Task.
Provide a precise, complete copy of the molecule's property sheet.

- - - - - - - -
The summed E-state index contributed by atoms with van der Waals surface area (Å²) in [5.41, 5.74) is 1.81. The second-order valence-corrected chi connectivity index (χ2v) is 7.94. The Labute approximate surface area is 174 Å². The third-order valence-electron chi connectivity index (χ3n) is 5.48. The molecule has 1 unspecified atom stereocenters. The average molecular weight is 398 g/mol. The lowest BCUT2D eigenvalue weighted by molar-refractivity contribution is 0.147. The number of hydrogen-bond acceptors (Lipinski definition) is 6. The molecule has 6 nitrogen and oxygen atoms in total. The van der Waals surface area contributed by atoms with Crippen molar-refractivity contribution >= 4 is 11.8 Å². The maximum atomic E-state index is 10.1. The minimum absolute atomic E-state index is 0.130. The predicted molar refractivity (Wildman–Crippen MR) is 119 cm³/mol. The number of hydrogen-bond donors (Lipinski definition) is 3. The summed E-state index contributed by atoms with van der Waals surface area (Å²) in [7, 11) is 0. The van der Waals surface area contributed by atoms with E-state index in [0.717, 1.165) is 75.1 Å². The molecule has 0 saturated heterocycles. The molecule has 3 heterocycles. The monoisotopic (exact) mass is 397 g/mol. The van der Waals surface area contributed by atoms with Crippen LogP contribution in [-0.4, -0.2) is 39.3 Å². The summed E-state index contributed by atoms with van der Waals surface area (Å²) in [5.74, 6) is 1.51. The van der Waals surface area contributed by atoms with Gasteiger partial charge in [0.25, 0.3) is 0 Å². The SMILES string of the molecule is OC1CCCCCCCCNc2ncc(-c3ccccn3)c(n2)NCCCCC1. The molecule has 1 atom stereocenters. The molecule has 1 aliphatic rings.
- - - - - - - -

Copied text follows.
The summed E-state index contributed by atoms with van der Waals surface area (Å²) in [5.41, 5.74) is 1.81. The second-order valence-corrected chi connectivity index (χ2v) is 7.94. The Labute approximate surface area is 174 Å². The third-order valence-electron chi connectivity index (χ3n) is 5.48. The molecule has 1 unspecified atom stereocenters. The average molecular weight is 398 g/mol. The lowest BCUT2D eigenvalue weighted by molar-refractivity contribution is 0.147. The number of hydrogen-bond acceptors (Lipinski definition) is 6. The molecule has 6 nitrogen and oxygen atoms in total. The van der Waals surface area contributed by atoms with Crippen molar-refractivity contribution >= 4 is 11.8 Å². The maximum atomic E-state index is 10.1. The minimum absolute atomic E-state index is 0.130. The predicted molar refractivity (Wildman–Crippen MR) is 119 cm³/mol. The number of hydrogen-bond donors (Lipinski definition) is 3. The summed E-state index contributed by atoms with van der Waals surface area (Å²) in [7, 11) is 0. The van der Waals surface area contributed by atoms with E-state index in [0.717, 1.165) is 75.1 Å². The molecule has 0 saturated heterocycles. The molecule has 3 heterocycles. The monoisotopic (exact) mass is 397 g/mol. The van der Waals surface area contributed by atoms with Crippen LogP contribution in [-0.4, -0.2) is 39.3 Å². The summed E-state index contributed by atoms with van der Waals surface area (Å²) in [5.74, 6) is 1.51. The van der Waals surface area contributed by atoms with Gasteiger partial charge in [0.25, 0.3) is 0 Å². The SMILES string of the molecule is OC1CCCCCCCCNc2ncc(-c3ccccn3)c(n2)NCCCCC1. The molecule has 1 atom stereocenters. The molecule has 1 aliphatic rings.